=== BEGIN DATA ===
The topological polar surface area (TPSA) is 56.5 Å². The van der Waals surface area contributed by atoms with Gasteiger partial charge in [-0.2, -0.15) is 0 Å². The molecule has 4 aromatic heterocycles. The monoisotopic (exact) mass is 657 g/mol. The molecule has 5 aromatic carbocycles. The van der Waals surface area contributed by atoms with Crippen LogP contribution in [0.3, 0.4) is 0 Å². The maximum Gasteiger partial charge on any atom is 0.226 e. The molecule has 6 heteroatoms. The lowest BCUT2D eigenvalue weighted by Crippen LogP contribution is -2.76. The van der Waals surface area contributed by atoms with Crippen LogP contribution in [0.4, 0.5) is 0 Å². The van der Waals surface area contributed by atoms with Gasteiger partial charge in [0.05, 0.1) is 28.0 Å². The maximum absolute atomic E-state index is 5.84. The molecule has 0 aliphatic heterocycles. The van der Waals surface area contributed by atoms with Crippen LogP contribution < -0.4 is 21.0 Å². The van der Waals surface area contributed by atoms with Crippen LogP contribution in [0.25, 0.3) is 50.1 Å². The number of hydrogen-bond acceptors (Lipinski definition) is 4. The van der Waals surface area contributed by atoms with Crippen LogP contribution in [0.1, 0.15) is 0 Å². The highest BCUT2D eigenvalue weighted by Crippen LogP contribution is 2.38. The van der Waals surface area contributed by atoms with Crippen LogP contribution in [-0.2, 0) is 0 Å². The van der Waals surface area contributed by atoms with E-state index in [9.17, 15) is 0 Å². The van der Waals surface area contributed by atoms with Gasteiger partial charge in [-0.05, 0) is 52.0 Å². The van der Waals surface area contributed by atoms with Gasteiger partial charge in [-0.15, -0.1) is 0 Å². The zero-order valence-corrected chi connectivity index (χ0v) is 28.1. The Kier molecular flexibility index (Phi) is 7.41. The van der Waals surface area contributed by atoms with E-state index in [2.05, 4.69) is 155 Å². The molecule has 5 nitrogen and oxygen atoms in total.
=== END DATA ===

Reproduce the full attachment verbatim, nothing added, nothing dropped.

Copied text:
The topological polar surface area (TPSA) is 56.5 Å². The van der Waals surface area contributed by atoms with Gasteiger partial charge in [-0.2, -0.15) is 0 Å². The molecule has 4 aromatic heterocycles. The monoisotopic (exact) mass is 657 g/mol. The molecule has 5 aromatic carbocycles. The van der Waals surface area contributed by atoms with Crippen LogP contribution in [0.3, 0.4) is 0 Å². The maximum Gasteiger partial charge on any atom is 0.226 e. The molecule has 6 heteroatoms. The lowest BCUT2D eigenvalue weighted by Crippen LogP contribution is -2.76. The van der Waals surface area contributed by atoms with Crippen LogP contribution in [0.4, 0.5) is 0 Å². The van der Waals surface area contributed by atoms with Gasteiger partial charge in [0.05, 0.1) is 28.0 Å². The maximum absolute atomic E-state index is 5.84. The molecule has 0 aliphatic heterocycles. The van der Waals surface area contributed by atoms with Crippen LogP contribution < -0.4 is 21.0 Å². The van der Waals surface area contributed by atoms with Crippen LogP contribution in [0.25, 0.3) is 50.1 Å². The number of hydrogen-bond acceptors (Lipinski definition) is 4. The van der Waals surface area contributed by atoms with Crippen LogP contribution in [0.1, 0.15) is 0 Å². The highest BCUT2D eigenvalue weighted by Crippen LogP contribution is 2.38. The van der Waals surface area contributed by atoms with Crippen LogP contribution in [-0.2, 0) is 0 Å². The van der Waals surface area contributed by atoms with E-state index in [9.17, 15) is 0 Å². The van der Waals surface area contributed by atoms with Gasteiger partial charge in [-0.05, 0) is 52.0 Å². The van der Waals surface area contributed by atoms with Gasteiger partial charge in [-0.15, -0.1) is 0 Å². The zero-order valence-corrected chi connectivity index (χ0v) is 28.1. The Kier molecular flexibility index (Phi) is 7.41. The van der Waals surface area contributed by atoms with E-state index in [2.05, 4.69) is 155 Å². The molecule has 5 nitrogen and oxygen atoms in total.